2007-08-09 / Letters to the Editor

Causing our own air quality issues

As we swelter through yet another week of steamy tropical air here in Jamestown, the reality of our situation bores in like a tick bite. The degree-day data- a yardstick of year-to-year temperature averages- reveals yet another "above average" temperature profile.

Last January, we had daffodils blooming, and orange hazy sunsets. Temperatures at that point were breaking all records. The polar ice cap- that great battery of cold that has moderated our climate for millennia has vanished by 40 percent since 1960. It's expected to disappear completely in the next few decades.

Our climate is changing fast- much faster than anyone predicted. So far, other than hotter summers and warm wet winters, Jamestown has been relatively unscathed. I fear that the good luck streak can't last.

Every day, by way of our current lifestyles, we pump hundreds of tons of greenhouse gasses into the air that we breathe. During these times of stagnant air, the limitations of our atmosphere are apparent.

There have been an increasing number of "Ozone Alert" days in Rhode Island these are times when our own effluent lingers to poison us instead of blowing away to poison others downwind. Air is a fluid. Air pollution is like floating sewage that we draw into our bodies by breathing. During July and August, we are in a river of airborne sewage that is dumped in by electric utilities and millions of gas guzzling automobiles 24 hours downwind of us in Virginia and the Carolinas. This is why the haze comes in off the ocean, our rain is more acid than orange juice, and boats left at moorings for a few weeks get covered in black. It's why asthma is such a problem for today's children.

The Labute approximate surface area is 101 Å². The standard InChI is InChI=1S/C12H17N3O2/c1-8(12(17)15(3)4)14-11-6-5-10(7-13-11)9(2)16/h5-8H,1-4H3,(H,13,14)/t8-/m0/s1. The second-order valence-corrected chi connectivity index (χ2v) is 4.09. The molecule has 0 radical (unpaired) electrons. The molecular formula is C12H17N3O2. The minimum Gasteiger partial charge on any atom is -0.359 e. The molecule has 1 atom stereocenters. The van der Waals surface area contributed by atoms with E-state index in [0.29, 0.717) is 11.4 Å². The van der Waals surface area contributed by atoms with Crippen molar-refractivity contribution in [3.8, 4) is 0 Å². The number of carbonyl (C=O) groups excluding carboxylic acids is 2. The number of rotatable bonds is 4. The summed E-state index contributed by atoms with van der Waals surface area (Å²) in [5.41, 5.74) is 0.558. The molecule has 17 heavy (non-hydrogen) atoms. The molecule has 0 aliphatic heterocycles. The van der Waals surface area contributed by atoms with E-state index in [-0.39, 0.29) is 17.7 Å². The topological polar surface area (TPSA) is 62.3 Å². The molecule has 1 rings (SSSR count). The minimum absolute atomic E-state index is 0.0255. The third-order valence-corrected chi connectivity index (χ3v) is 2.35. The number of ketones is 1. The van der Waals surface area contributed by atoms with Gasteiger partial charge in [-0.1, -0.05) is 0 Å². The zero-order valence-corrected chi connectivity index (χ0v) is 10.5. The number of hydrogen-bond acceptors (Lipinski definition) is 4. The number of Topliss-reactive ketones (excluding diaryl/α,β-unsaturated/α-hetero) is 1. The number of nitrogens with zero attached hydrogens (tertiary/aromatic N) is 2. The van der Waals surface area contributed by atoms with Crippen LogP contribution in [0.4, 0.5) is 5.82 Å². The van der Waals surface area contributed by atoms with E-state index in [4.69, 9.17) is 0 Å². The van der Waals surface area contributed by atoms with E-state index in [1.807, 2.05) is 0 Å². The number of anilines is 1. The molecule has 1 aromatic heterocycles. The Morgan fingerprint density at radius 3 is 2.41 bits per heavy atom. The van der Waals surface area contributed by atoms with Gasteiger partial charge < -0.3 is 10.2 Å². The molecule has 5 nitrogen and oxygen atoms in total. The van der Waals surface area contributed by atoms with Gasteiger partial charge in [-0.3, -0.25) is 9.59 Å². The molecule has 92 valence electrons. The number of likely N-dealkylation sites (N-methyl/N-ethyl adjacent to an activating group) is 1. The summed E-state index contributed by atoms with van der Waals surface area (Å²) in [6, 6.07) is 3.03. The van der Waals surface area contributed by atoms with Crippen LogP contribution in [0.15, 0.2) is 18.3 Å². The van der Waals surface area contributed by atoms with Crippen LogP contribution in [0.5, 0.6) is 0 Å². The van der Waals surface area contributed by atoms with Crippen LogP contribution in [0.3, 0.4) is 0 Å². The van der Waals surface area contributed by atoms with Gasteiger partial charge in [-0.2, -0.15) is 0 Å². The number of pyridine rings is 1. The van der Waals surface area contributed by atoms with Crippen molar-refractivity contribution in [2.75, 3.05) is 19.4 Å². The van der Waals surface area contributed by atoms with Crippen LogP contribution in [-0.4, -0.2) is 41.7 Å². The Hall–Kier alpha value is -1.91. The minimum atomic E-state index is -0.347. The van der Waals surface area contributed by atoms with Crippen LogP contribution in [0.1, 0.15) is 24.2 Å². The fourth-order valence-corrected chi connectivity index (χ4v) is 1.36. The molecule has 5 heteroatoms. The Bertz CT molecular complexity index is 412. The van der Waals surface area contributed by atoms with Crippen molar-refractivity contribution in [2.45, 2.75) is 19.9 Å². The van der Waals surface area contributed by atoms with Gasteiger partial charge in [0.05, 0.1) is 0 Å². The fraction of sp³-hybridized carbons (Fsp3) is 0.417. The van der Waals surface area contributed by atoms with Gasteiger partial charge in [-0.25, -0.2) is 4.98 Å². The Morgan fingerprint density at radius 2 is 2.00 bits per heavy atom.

Thirteen miles north of Jamestown lies the largest source of air pollution in the northeast. The coal-fired power plant at Brayton Point in Somerset, Mass. is equivalent to a half million automobiles running 24/7 year round. During times of still air in summer, the effects are palpable- the smog stagnates making breathing difficult.

This together with all of the gigantic SUVs racing around the island is why we have the eighth worst air quality in the country- right here in Jamestown. One American SUV or full sized pickup pollutes at five to ten times the rate of a smaller car.

Drivers: If you care about yourself or your children, you know what to do. Sell the SUV. Electricity users: You can pay a little bit extra each month for clean power; read about it on your electric bill.

Does a Katrina have to destroy Jamestown in order to get our attention? The writing is on the wall- it is up to us to be responsible for ourselves. To learn more go to: Airnow.gov, Cleartheair.org, Clf.org or Ripower.org.

Will Tuthill Jamestown

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